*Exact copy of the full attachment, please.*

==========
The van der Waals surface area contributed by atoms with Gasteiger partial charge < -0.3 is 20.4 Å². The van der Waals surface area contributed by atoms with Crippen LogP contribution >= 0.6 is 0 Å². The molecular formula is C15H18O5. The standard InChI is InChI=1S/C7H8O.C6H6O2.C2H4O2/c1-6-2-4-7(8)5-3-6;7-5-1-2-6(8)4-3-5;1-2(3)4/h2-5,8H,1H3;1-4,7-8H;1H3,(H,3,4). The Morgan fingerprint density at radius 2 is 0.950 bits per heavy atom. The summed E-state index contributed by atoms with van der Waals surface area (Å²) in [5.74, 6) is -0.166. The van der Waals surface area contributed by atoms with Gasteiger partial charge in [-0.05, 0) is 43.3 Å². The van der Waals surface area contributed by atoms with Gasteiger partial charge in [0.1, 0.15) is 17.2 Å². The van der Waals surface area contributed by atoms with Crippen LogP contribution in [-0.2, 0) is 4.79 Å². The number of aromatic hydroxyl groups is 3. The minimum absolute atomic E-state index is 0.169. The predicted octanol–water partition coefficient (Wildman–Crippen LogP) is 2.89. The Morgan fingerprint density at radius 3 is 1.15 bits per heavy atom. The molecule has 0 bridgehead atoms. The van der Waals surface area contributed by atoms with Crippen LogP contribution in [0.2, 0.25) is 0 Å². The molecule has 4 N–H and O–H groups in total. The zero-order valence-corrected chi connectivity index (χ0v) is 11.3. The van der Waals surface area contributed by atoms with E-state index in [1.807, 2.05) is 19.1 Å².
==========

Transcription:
The van der Waals surface area contributed by atoms with Gasteiger partial charge < -0.3 is 20.4 Å². The van der Waals surface area contributed by atoms with Crippen LogP contribution >= 0.6 is 0 Å². The molecular formula is C15H18O5. The standard InChI is InChI=1S/C7H8O.C6H6O2.C2H4O2/c1-6-2-4-7(8)5-3-6;7-5-1-2-6(8)4-3-5;1-2(3)4/h2-5,8H,1H3;1-4,7-8H;1H3,(H,3,4). The Morgan fingerprint density at radius 2 is 0.950 bits per heavy atom. The summed E-state index contributed by atoms with van der Waals surface area (Å²) in [5.74, 6) is -0.166. The van der Waals surface area contributed by atoms with Gasteiger partial charge in [-0.05, 0) is 43.3 Å². The van der Waals surface area contributed by atoms with Gasteiger partial charge in [0.1, 0.15) is 17.2 Å². The van der Waals surface area contributed by atoms with Crippen LogP contribution in [-0.2, 0) is 4.79 Å². The number of aromatic hydroxyl groups is 3. The minimum absolute atomic E-state index is 0.169. The predicted octanol–water partition coefficient (Wildman–Crippen LogP) is 2.89. The Morgan fingerprint density at radius 3 is 1.15 bits per heavy atom. The molecule has 0 bridgehead atoms. The van der Waals surface area contributed by atoms with Crippen LogP contribution in [0.2, 0.25) is 0 Å². The molecule has 4 N–H and O–H groups in total. The zero-order valence-corrected chi connectivity index (χ0v) is 11.3. The van der Waals surface area contributed by atoms with E-state index in [1.807, 2.05) is 19.1 Å².